As explored in yesterday's review, my feelings towards the first season of American Horror Story were rather mixed, and yet I still remained intrigued about the radical shift in stories for the second season. And, despite the fact that the cold open of the premiere of American Horror Story: Asylum was so jarringly edited that it made most music videos look like Alfred Hitchcock's Rope and the inclusion of over-the-top sexually suggestive sequences, once the end credits rolled, I had to admit that I had thoroughly enjoyed it.
This seasons storyline is centered not on a haunted house, but on an insane asylum owned by the Catholic church which operates on the idea that all insanity is just people's sin nature running away with them, so there's no need for that psychology nonsense, just some good old fashioned prayer -- mixed in with a bit of punishment. Once again Jessica Lange steals the show, albeit with a very different character. Her Sister Jude is a true believer, except she seems to place her faith more in her monsignor (played by Joseph Fiennes) than in the Lord. In the premiere her iron grip on the asylum is challenged by a creepy non-believing doctor (James Cromwell) who's performing some nasty experiments, and a nosy reporter (the always excellent Sarah Paulson) who is hoping to get a scoop on the asylum's latest inmate, a suspected serial killer (Evan Peters) who has been assigned the all-too unfortunate sobriquet of "Bloody Face."
The reveal of the name Bloody Face was my first eye-rolling moment of the show; coming up with an appropriate name for your villain is doubtless a difficult task, but this probably homage to Leatherface just feels awkward every time it's mentioned in the show. However, when we finally get a glimpse of Bloody Face in full bloody-skin mask, I decided I could overlook the poor name when the accompanying visual was so powerfully disturbing.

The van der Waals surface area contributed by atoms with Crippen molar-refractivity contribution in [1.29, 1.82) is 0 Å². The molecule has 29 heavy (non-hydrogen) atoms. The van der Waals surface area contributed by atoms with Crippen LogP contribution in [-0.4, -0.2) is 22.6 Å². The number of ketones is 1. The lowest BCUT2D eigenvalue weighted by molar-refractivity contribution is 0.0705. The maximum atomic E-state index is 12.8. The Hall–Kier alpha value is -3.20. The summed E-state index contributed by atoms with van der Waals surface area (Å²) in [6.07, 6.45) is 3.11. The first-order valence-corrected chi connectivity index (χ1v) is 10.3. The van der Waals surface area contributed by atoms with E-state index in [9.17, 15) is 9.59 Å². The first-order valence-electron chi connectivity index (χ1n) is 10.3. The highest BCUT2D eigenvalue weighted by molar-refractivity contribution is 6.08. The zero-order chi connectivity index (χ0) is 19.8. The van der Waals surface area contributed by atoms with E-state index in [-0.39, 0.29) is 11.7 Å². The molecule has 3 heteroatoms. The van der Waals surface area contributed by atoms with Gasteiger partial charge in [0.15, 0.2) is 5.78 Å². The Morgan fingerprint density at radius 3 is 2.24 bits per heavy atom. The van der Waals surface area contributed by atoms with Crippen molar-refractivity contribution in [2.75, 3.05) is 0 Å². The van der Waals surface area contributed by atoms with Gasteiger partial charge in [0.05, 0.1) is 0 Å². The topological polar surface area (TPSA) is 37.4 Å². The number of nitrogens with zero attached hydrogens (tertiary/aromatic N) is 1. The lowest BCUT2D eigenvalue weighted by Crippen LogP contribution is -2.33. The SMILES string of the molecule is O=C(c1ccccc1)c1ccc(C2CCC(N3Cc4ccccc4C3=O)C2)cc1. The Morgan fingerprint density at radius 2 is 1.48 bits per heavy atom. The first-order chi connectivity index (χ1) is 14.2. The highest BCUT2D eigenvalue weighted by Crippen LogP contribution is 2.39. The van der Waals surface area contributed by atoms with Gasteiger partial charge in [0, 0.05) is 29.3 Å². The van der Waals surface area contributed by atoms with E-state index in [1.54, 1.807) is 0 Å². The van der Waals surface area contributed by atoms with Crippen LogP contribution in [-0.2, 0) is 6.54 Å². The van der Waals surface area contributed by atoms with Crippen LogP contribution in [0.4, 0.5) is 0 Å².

The show still has a bit of an overstuffed feeling, but it's not anywhere near the handicap now that it was due to the nature of the season's plots. In season 1, it was ghost after ghost after ghost revealing themselves, a repetition that eroded interest even as the haunted house got more and more crowded. But with season 2, each plot-line has a distinct stamp (alien abductions, serial killers, medical experiments gone awry, people wrongly imprisoned, an upcoming exorcism) that may lead to plot-overload-burnout, but probably not to boredom.
Although the show still struggles with restraint -- the violin sting when the doctor says "He died" was my second eye-rolling moment -- I have to admit that for many viewers that's part of it's appeal. And as long as the show can entertain and disturb me the way this first episode did all season, I'm in for the long haul.